Jeff

    ReplyDelete
    Replies
    1. Wow! Good luck, and don't blame me if it doesn't turn out!

      Delete
    2. Haha! No worries, I'll know it's time for more practice.

      Delete
    3. This joint with a chisel is actually great practice for chisel control. I like to use the same technique for tenons, lap joints, rabbets, etc. It really is amazing all what one can do with the humble chisel. Often times I feel like it's faster to do one of these kinds of joints with a chisel that is at hand rather than get out a specialty tool.

      Cheers!

      Delete
  2. Nice write up on the sliding dovetails Brian. This is something I have yet to try.

    The seat looks good and solid. Can't wait to see what you come up with for this chair.

    ReplyDelete
    Replies
    1. Thanks, Greg. It looks a lot harder than it is.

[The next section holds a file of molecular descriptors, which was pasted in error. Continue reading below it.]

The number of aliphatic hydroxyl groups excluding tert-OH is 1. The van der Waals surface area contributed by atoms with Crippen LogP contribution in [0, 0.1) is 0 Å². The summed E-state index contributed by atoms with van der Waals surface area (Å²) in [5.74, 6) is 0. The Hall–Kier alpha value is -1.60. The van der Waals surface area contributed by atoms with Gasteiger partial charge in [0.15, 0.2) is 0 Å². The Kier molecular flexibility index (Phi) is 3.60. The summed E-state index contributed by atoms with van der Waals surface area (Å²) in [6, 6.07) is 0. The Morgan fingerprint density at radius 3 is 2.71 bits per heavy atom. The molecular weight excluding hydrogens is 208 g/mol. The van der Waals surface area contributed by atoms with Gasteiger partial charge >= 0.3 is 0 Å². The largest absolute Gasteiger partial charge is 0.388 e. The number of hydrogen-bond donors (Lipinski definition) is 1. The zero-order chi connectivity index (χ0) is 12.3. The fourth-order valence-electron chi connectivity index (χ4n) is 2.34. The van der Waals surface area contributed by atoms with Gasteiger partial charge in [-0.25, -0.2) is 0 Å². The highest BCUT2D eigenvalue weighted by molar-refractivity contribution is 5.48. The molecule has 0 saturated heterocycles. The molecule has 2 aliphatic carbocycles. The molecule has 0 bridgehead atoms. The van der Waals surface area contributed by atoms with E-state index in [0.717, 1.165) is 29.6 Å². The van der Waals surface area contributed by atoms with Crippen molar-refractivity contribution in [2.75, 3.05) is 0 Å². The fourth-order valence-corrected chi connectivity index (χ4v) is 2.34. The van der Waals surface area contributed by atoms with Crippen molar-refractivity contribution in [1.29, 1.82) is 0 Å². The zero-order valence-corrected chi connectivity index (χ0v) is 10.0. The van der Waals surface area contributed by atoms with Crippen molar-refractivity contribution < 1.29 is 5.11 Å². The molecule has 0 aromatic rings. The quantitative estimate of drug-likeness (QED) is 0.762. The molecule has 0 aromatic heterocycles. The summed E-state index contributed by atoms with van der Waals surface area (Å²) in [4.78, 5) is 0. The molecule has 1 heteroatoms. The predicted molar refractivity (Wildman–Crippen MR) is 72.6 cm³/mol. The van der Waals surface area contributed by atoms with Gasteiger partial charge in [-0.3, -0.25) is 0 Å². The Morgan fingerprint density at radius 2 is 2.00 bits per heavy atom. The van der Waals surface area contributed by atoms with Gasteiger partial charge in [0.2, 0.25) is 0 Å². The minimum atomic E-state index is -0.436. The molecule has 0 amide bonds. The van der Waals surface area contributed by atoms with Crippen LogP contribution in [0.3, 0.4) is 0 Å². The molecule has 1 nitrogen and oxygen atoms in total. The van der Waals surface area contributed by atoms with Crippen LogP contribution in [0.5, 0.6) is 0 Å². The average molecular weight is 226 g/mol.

The seat feels plenty stiff. But stay tuned, there are still plenty of opportunities for me to screw this up.

      Delete
  3. Hi Brian,

    great project! You used the time well being absent from Hohenems! As You've build a chisel shoulder plane once, now you have to make a chisel route AKA Old Womens Tooth. Just a thought.

    Cheers
    Pedder

    ReplyDelete
    Replies
    1. Now there's an idea! I briefly considered using a router I made from a sharpened screw head into a piece of wood, but this was too big a job for that, I think. But an old woman's tooth made out of a 2x4 and a chisel sounds like the perfect thing. I still have another chair seat to go, so maybe I'll do that.

      Thanks!

      Delete
  4. Thanks to your help, my first two sliding dovetails are complete and good enough for me to be happy with them. I tried a panel saw first, about a 10ppi rip, but it didn't cut well and I didn't keep it aligned with the guide very well. Some chisel work fixed it right up though. The 2nd attempt was with a Japanese style saw with the handle removed. It was much closer off the saw. A little tuning, but not much.